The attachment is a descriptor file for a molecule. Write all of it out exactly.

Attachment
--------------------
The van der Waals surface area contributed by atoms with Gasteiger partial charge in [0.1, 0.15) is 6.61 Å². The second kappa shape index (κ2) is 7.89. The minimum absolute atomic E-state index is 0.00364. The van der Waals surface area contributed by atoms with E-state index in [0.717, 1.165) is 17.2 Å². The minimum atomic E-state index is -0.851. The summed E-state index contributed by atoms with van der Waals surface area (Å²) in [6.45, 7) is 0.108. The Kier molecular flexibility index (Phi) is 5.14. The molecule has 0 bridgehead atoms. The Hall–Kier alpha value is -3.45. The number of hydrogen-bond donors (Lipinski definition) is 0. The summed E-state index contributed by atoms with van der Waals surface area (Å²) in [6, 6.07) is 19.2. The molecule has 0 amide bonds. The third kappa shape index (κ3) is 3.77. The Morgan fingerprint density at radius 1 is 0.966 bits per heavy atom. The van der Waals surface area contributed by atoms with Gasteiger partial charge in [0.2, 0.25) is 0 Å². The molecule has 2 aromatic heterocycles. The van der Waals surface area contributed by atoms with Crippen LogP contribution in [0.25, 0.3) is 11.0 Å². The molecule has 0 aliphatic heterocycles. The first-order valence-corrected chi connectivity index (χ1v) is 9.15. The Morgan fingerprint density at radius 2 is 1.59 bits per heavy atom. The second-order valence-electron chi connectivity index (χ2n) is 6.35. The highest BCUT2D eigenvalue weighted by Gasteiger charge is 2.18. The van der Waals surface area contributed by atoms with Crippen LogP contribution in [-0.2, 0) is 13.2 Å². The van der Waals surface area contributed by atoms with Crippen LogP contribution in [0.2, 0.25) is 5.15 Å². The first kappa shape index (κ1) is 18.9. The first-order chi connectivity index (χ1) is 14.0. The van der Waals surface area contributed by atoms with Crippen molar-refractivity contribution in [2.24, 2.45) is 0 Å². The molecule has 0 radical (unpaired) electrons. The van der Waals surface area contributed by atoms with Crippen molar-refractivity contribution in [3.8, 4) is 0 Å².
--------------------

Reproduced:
The van der Waals surface area contributed by atoms with Gasteiger partial charge in [0.1, 0.15) is 6.61 Å². The second kappa shape index (κ2) is 7.89. The minimum absolute atomic E-state index is 0.00364. The van der Waals surface area contributed by atoms with E-state index in [0.717, 1.165) is 17.2 Å². The minimum atomic E-state index is -0.851. The summed E-state index contributed by atoms with van der Waals surface area (Å²) in [6.45, 7) is 0.108. The Kier molecular flexibility index (Phi) is 5.14. The molecule has 0 bridgehead atoms. The Hall–Kier alpha value is -3.45. The number of hydrogen-bond donors (Lipinski definition) is 0. The summed E-state index contributed by atoms with van der Waals surface area (Å²) in [6, 6.07) is 19.2. The molecule has 0 amide bonds. The third kappa shape index (κ3) is 3.77. The Morgan fingerprint density at radius 1 is 0.966 bits per heavy atom. The van der Waals surface area contributed by atoms with Gasteiger partial charge in [0.2, 0.25) is 0 Å². The molecule has 2 aromatic heterocycles. The van der Waals surface area contributed by atoms with Crippen LogP contribution in [0.25, 0.3) is 11.0 Å². The molecule has 0 aliphatic heterocycles. The first-order valence-corrected chi connectivity index (χ1v) is 9.15. The Morgan fingerprint density at radius 2 is 1.59 bits per heavy atom. The second-order valence-electron chi connectivity index (χ2n) is 6.35. The highest BCUT2D eigenvalue weighted by Gasteiger charge is 2.18. The van der Waals surface area contributed by atoms with Crippen LogP contribution in [-0.2, 0) is 13.2 Å². The van der Waals surface area contributed by atoms with Crippen LogP contribution in [0.2, 0.25) is 5.15 Å². The first kappa shape index (κ1) is 18.9. The first-order chi connectivity index (χ1) is 14.0. The van der Waals surface area contributed by atoms with Crippen molar-refractivity contribution in [2.24, 2.45) is 0 Å². The molecule has 0 radical (unpaired) electrons. The van der Waals surface area contributed by atoms with Crippen molar-refractivity contribution in [3.8, 4) is 0 Å².